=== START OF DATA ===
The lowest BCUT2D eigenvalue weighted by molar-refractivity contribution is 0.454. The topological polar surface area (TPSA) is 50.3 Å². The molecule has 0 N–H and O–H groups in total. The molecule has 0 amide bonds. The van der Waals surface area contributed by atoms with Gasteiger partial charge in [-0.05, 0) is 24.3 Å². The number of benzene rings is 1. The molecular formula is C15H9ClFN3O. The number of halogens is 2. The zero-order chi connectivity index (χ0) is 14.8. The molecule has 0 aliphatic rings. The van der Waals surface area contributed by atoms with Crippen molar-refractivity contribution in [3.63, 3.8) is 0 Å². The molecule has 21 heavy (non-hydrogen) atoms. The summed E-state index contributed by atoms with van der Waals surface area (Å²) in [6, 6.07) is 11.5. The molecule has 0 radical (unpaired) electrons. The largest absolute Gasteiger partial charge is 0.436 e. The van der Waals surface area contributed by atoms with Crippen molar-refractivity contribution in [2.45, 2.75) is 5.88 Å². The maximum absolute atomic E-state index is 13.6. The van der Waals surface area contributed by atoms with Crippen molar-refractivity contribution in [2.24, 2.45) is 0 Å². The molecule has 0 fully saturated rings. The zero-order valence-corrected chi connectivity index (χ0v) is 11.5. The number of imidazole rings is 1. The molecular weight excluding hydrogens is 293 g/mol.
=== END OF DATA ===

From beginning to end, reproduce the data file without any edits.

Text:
The lowest BCUT2D eigenvalue weighted by molar-refractivity contribution is 0.454. The topological polar surface area (TPSA) is 50.3 Å². The molecule has 0 N–H and O–H groups in total. The molecule has 0 amide bonds. The van der Waals surface area contributed by atoms with Gasteiger partial charge in [-0.05, 0) is 24.3 Å². The number of benzene rings is 1. The molecular formula is C15H9ClFN3O. The number of halogens is 2. The zero-order chi connectivity index (χ0) is 14.8. The molecule has 0 aliphatic rings. The van der Waals surface area contributed by atoms with Crippen molar-refractivity contribution in [3.63, 3.8) is 0 Å². The molecule has 21 heavy (non-hydrogen) atoms. The summed E-state index contributed by atoms with van der Waals surface area (Å²) in [6, 6.07) is 11.5. The molecule has 0 radical (unpaired) electrons. The largest absolute Gasteiger partial charge is 0.436 e. The van der Waals surface area contributed by atoms with Crippen molar-refractivity contribution in [2.45, 2.75) is 5.88 Å². The maximum absolute atomic E-state index is 13.6. The van der Waals surface area contributed by atoms with Crippen molar-refractivity contribution in [2.24, 2.45) is 0 Å². The molecule has 0 fully saturated rings. The zero-order valence-corrected chi connectivity index (χ0v) is 11.5. The number of imidazole rings is 1. The molecular weight excluding hydrogens is 293 g/mol.